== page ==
Mike Judge’s early short films are prime examples of the merger of capitalism and comedy in ‘Silicon Valley’

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Mike Judge’s early short films are prime examples of the merger of capitalism and comedy in ‘Silicon Valley’

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Scott Moore/for American-Statesman
Mike Judge walks the red carpet at the HBO Comedy Series Silicon Valley Forth Season Austin Premiere at Alamo Draft House in Austin, Texas on April 18, 2017 - Photo Credit: Scott Moore/for American-Statesman

“Silicon Valley,” the scathingly funny look at the failing-upwards adventures of a group of tech entrepreneurs in California, comes back for its fourth season this Sunday on HBO. Mike Judge, the sometimes-Austinite and visionary comedy director responsible for the show, has also created “Beavis and Butt-Head,” “King of the Hill,” “Office Space,” “Idiocracy” and “Extract,” among others.

A common through line in much of his work is making light of the droning banality of much of American white-collar jobs and how people try to subvert that experience. But that satirical streak was present long before “Silicon Valley.” 

A post over at Birth.Movies.Death. examining Judge’s early short films shows that his sense of humor about office politics and politics in general was well established before Judge even started working on bigger things like “Office Space” or “King of the Hill.”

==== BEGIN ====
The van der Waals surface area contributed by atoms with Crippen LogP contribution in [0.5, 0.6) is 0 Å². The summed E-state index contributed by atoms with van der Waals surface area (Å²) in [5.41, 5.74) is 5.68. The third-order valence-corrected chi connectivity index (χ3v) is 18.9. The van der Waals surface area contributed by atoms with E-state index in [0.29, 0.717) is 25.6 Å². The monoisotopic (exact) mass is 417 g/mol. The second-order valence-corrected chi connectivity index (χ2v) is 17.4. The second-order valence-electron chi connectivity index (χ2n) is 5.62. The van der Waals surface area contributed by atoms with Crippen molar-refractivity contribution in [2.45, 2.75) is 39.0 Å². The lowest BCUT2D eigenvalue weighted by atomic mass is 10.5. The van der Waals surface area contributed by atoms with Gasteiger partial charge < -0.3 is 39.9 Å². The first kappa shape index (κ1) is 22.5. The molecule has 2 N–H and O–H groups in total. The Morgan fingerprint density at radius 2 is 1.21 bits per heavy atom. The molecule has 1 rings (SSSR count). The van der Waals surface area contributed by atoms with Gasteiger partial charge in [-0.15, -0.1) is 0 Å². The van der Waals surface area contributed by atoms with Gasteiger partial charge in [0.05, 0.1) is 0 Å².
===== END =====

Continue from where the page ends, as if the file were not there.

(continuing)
Early shorts include “Inbred Jed,” about a honky-tonker who is “just so happy to be here,” until he isn’t; “Huh?” about a man befuddled by what one assumes is a Whole Foods TV commercial; and early iterations of Beavis and Butt-Head and Milton and Lumbergh from “Office Space.”

Of those shorts, the early “Office Space” shorts are most indicative of “Silicon Valley” (and obviously, the “Office Space” film).

I mean, watch this early take of “Milton’s stapler” and compare it to this scene from “Silicon Valley,” where Richard and Co. are being shown around a server farm that will house the wrong version of their product. The same desperation and exasperation are there, just in different forms.

Or watch the infamous “tabs versus spaces” scene from “Silicon Valley,” which also recalls that early Milton sketch in its heavy-handedness on something seemingly innocuous.

And this (maybe NSFW) “Silicon Valley” scene, which recalls “Beavis and Butt-head”’s “Frog Baseball” in its juvenile humor and cultural commentary. Judge has said he got the idea for that short film at work:

“First, he thought: ‘That stuff happens.’ Then he thought: ‘Who would do this?’ Beavis and Butt-Head offered an answer to that question.”

 

Also, peep this early trailer for “King of the Hill” which also showcased Judge’s penchant for merging capitalism and comedy right from the beginning.

No wonder “Silicon Valley” is both revered and abhorred by tech insiders for being a little too true to life.

Judge and other “Silicon Valley” cast members attended Alamo South Lamar Tuesday night to screen two episodes of the show and participate in a Q&A. The show returns to HBO on Sunday, April 23.

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